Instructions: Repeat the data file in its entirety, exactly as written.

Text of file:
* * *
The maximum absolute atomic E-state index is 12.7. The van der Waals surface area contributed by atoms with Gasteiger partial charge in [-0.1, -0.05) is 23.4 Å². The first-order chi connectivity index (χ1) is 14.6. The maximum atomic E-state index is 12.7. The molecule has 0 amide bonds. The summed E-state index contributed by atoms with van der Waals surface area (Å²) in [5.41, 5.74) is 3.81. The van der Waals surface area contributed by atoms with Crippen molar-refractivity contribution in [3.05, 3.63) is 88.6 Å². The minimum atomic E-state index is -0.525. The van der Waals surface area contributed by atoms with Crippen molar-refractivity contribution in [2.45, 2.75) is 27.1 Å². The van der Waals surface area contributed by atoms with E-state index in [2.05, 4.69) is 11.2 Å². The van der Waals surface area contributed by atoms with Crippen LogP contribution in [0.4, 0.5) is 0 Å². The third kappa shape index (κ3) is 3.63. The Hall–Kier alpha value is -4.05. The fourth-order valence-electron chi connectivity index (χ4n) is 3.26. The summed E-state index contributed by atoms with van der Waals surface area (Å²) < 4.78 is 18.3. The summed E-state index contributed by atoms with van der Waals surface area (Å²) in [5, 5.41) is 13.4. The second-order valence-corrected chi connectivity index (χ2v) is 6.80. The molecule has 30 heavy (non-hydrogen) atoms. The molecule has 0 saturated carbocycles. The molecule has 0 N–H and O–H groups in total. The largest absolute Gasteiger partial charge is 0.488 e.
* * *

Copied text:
The maximum absolute atomic E-state index is 12.7. The van der Waals surface area contributed by atoms with Gasteiger partial charge in [-0.1, -0.05) is 23.4 Å². The first-order chi connectivity index (χ1) is 14.6. The maximum atomic E-state index is 12.7. The molecule has 0 amide bonds. The summed E-state index contributed by atoms with van der Waals surface area (Å²) in [5.41, 5.74) is 3.81. The van der Waals surface area contributed by atoms with Crippen molar-refractivity contribution in [3.05, 3.63) is 88.6 Å². The minimum atomic E-state index is -0.525. The van der Waals surface area contributed by atoms with Crippen molar-refractivity contribution in [2.45, 2.75) is 27.1 Å². The van der Waals surface area contributed by atoms with E-state index in [2.05, 4.69) is 11.2 Å². The van der Waals surface area contributed by atoms with Crippen LogP contribution in [0.4, 0.5) is 0 Å². The third kappa shape index (κ3) is 3.63. The Hall–Kier alpha value is -4.05. The fourth-order valence-electron chi connectivity index (χ4n) is 3.26. The summed E-state index contributed by atoms with van der Waals surface area (Å²) < 4.78 is 18.3. The summed E-state index contributed by atoms with van der Waals surface area (Å²) in [5, 5.41) is 13.4. The second-order valence-corrected chi connectivity index (χ2v) is 6.80. The molecule has 30 heavy (non-hydrogen) atoms. The molecule has 0 saturated carbocycles. The molecule has 0 N–H and O–H groups in total. The largest absolute Gasteiger partial charge is 0.488 e.